Islamic Wedding Dresses and Wedding Gowns

Islamic Wedding Dresses and Wedding Gowns


Many Muslim brides tend to choose wedding dresses that are traditional, and white. Brides from subcontinent of Asian prefer shalwar-qameez that is scarlet, with henna decorated feet and hands in intricate and beautiful patterns.

Shalwar-qameez or Qamis/Kammez is a wedding dress that is traditionally worn in the Southern countries of Asia. It is popular in India, Bangladesh, Afghanistan, and Pakistan, were it is worn widely. Salwar Kammez is worn commonly by Muslim males and women. It is popular as a wedding dress in many Afghani and Pakistani women.

A shalwar is pajama bottom-like, and loose trouser that is wide at the thighs and waist, and tapers down towards the bottom, where it is stitched narrowly at the very bottom edges. Pleats adorn it at the waist level, and are held in place through an elastic band, or drawstring, or more traditionally through woven cord, called ‘Naada’ or ‘Naala’. There are different style takes among the ladies’ shalwars, from the more traditional to the contemporary.

Women’s wedding shalwars are baggy and wide, although the ladies nowadays wear figure hugging or tight shalwars, named ‘Pyjamies’ or ‘Churidar Pyjamies’. One of the more famous versions of shalawar designs is the Patiala Shahi Shalwars, popular among the regions of Malwa and Patiala in Indian Punjab, with the most striking feature about them is their waist cords, Naada or Naala, that are woven.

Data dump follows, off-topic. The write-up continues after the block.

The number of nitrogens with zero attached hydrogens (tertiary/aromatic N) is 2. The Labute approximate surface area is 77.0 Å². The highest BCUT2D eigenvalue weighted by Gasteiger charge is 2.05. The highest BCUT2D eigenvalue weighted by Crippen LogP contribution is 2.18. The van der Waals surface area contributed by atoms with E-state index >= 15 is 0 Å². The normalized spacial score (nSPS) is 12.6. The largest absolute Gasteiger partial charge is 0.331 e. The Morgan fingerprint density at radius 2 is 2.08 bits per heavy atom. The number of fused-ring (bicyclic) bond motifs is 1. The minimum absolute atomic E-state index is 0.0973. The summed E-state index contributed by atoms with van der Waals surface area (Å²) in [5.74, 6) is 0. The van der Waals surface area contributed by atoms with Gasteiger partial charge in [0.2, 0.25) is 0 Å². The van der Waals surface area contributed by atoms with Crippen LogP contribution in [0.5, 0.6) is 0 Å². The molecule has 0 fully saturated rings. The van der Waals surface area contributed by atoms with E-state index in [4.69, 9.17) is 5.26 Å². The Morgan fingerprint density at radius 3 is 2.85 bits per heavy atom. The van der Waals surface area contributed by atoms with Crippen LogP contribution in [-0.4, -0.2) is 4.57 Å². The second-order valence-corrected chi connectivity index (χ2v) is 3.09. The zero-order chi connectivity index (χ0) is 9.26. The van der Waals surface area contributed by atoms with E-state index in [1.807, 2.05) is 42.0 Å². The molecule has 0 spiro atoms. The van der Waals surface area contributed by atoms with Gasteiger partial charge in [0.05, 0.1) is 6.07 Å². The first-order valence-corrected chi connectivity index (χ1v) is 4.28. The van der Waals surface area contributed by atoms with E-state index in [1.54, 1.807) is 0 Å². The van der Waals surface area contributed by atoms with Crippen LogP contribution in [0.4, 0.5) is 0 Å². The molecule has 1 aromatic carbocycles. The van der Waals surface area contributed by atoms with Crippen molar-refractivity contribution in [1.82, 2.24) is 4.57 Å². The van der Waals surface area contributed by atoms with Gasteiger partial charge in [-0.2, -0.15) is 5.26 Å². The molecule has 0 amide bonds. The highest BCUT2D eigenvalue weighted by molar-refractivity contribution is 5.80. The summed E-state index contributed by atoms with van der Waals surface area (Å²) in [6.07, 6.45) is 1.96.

Kameez is a tunic or long shirt, with side seams that are open. These sides, called the ‘Chaak’ are open to about the waist line level, for greater movement for the wearer. A traditional kameez is cut flat and straight, with side cuts that are traditional, but a more contemporary kameez sports set in sleeves, which are inspired by European tastes. A traditional kameez, for both women, usually have loose or normal fitting, although it is more common in modern times to see fashionable Islamic women put on a kameez that is figure hugging.

Typically, a fine kameez tailor will be identified by the intricate and beautiful stitching techniques. Necklines are paid particular attention, as they are beautifully stitched to make them beautiful for the wedding day. The techniques that can be utilized to beautify a wedding kameez are such as beaded necklines, embroidered necklines, decorative necklines, and simple and unadorned necklines.

Somali wedding bride dresses
Other Islamic countries also have location, particular Islamic beliefs specific wedding dresses, as Somali brides prefer beautiful Guntiino, which resemble Indian Saris, and are brightly colored and full length, a head covering of Garbasaar, and slip called Googaro, which is worn underneath the dress. The Dirac or Direh, which is a dress that is lightweight, typically put on over a petticoat or a slip. Gold jewelry and makeup may be worn as accessories, with hair adornments as well.

Other Islamic wedding dresses